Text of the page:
Symptoms Of High Altitude Retinal Hemorrhage: How To Treat It?

High altitude retinal hemorrhage or HARH is one of the health risks of being exposed to high altitude. However, high altitude retinal hemorrhage has attracted little notice in medical literature. Some experts and researchers have mentioned the findings of vitreous hemorrhage, diminished vision, etc. on being exposed to high altitude.

Not much is known about HARH.

The exact cause, patho-physiology and treatment – management are still rater ambiguous. High altitude retinal hemorrhage, by and large, occurs at altitudes above 4270 m. Even though retinal hemorrhages may sporadically be without any presenting feature or symptoms, the involvement of the macula may trigger perpetual defect in the visual acuity.

Researchers have noticed that those who have gone to about 4270 m and above have developed bilateral retinal hemorrhage, along with other clinical manifestations such as acute mountain sickness, and high altitude pulmonary edema. Clinicians carry out funduscopic assessment to establish whether there is macular retinal hemorrhage.

High Altitude Retinal Hemorrhage Symptoms

The clinical features, symptoms and manifestations, along with fundoscopic examination are:

Retinal hemorrhage does not occur in all those who go to high altitudes; in fact statistics state that retinal hemorrhage occurs in about 5 % of people staying at high altitude.

Approximately 4 % people develop visual symptoms and headache. They are more prone to the development of visual symptoms in the long run because of macular involvement or vitreous hemorrhage.

Associated features include – high altitude pulmonary edema and acute mountain sickness.

Hemorrhage is associated with dilatation of retinal vessels, but papilla-edema is not seen. The hemorrhages are flame shaped and scattered all over the fundus. Occasionally, exudate is seen with the hemorrhages. Hemorrhage is usually small and confined to the macula. Infrequently, massive vitreous hemorrhage (in one eye) and retinal hemorrhage with, neo-vascularisation may occur.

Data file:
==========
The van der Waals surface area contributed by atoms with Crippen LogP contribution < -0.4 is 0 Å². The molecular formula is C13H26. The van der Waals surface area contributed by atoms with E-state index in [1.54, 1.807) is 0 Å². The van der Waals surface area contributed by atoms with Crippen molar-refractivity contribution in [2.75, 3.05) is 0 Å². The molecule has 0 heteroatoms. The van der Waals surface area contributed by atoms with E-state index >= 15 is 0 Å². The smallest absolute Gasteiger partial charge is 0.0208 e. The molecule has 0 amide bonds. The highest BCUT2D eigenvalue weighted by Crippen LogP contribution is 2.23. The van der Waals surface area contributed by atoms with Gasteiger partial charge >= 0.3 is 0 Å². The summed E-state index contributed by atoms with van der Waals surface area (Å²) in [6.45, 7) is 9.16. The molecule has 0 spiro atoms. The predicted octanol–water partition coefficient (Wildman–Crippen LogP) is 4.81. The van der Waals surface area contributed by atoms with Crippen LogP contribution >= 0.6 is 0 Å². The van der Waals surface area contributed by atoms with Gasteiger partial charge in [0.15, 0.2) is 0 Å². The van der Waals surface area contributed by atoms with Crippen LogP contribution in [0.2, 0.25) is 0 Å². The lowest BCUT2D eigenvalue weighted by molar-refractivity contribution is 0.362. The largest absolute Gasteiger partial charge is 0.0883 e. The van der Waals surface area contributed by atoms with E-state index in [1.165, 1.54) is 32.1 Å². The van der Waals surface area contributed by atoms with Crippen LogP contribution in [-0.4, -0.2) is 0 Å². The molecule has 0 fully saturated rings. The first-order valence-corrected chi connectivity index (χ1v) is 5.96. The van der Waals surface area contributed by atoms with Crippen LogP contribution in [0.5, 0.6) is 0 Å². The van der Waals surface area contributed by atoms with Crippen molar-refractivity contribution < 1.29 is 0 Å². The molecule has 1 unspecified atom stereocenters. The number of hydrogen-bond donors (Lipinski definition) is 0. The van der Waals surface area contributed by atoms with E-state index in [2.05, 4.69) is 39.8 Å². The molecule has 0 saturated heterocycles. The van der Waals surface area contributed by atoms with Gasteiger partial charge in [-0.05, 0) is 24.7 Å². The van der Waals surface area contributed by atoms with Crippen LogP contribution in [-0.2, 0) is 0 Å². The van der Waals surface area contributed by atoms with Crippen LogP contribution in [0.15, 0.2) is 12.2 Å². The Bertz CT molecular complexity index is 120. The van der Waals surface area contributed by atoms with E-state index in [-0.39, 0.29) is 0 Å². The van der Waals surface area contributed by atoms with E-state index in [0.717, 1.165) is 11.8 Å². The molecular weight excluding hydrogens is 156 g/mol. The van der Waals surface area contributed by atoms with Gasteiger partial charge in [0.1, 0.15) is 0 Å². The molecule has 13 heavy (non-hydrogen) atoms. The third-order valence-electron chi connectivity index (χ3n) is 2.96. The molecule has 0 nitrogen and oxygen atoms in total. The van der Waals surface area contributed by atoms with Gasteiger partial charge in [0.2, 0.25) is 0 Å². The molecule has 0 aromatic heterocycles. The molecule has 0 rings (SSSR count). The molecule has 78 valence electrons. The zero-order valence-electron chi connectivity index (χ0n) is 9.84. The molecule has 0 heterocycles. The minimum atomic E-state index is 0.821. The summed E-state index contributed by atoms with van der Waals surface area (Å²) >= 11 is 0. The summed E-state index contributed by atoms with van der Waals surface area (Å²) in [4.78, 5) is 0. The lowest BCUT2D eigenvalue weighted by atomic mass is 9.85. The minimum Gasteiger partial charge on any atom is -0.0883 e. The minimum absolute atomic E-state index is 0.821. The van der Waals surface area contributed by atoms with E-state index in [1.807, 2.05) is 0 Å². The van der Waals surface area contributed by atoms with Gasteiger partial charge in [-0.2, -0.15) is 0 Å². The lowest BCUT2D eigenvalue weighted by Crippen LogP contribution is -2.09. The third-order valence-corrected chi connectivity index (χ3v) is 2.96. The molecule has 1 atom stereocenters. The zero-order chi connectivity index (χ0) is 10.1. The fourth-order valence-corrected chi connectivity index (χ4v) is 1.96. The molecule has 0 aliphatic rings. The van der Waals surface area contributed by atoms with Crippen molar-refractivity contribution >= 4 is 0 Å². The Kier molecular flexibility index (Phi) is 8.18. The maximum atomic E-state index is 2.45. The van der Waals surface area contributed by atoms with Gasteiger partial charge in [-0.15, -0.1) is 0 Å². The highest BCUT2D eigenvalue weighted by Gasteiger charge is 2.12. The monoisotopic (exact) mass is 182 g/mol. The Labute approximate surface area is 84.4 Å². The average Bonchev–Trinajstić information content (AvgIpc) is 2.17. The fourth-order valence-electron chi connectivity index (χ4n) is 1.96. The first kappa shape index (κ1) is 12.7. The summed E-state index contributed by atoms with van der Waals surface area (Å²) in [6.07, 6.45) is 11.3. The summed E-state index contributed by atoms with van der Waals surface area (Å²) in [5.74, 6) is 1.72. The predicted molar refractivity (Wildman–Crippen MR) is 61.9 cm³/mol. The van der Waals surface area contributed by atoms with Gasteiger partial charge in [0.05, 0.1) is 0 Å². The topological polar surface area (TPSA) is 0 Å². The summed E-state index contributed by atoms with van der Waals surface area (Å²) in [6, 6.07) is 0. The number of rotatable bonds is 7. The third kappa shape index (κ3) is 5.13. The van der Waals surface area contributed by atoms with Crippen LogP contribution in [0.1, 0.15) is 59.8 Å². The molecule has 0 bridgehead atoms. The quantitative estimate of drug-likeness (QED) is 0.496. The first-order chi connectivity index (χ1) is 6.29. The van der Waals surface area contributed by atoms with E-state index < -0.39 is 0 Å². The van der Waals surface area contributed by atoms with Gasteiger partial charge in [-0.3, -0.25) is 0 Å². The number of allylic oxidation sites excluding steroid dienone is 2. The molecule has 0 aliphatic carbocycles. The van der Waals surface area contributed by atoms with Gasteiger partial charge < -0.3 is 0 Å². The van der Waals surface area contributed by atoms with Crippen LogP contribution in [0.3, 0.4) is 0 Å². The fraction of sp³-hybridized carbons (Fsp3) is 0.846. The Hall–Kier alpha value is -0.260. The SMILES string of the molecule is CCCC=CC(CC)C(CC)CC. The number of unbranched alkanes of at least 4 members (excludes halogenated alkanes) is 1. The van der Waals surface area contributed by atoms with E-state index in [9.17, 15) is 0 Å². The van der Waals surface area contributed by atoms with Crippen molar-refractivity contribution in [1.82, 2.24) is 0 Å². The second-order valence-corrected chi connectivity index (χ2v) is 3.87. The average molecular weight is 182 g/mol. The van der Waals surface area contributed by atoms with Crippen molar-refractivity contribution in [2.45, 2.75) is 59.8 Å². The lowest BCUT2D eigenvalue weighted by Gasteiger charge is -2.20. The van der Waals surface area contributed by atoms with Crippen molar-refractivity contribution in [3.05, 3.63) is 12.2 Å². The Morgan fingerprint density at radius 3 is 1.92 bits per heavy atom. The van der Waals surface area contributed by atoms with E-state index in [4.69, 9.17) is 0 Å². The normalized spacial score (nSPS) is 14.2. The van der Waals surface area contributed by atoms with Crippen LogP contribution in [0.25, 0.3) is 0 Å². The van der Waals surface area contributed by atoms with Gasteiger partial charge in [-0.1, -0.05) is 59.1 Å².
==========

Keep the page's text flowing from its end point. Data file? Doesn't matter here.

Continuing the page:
About 50 % cases tend to develop bilateral lesions, and hypothesis says that it is probable that unilateral cases remaining under the long-drawn-out hypoxic stress tend to become bilateral.

High altitude hypoxia results in dilatation of the retinal blood vessels, increase in retinal blood flow, impairment of the retinal vessels and raised capillary permeability leading to retinal hemorrhage. These develop are more in those people who have stayed for a prolonged interval of time at high altitude. The sustained and constant hypoxic stress causes lots of impairment to retinal capillaries. Neo-vas­cularisation develops as a compensatory mechanism.

Studies show that hemorrhages related to high altitude pulmonary edema get totally absorbed with the subsidence of the pulmonary edema. On the other hand, everlasting visual disabilities may develop in some cases.

High Altitude Retinal Hemorrhage Treatment

Patients diagnosed with high altitude retinal hemorrhage are treated with iso-volemic hemo-dilution, aspirin and pentoxifylline, which decreased hematocrit to 41 %. By and large, the visual acuity and visual field return to normal, and the intra retinal hemorrhage tends to get resolved.

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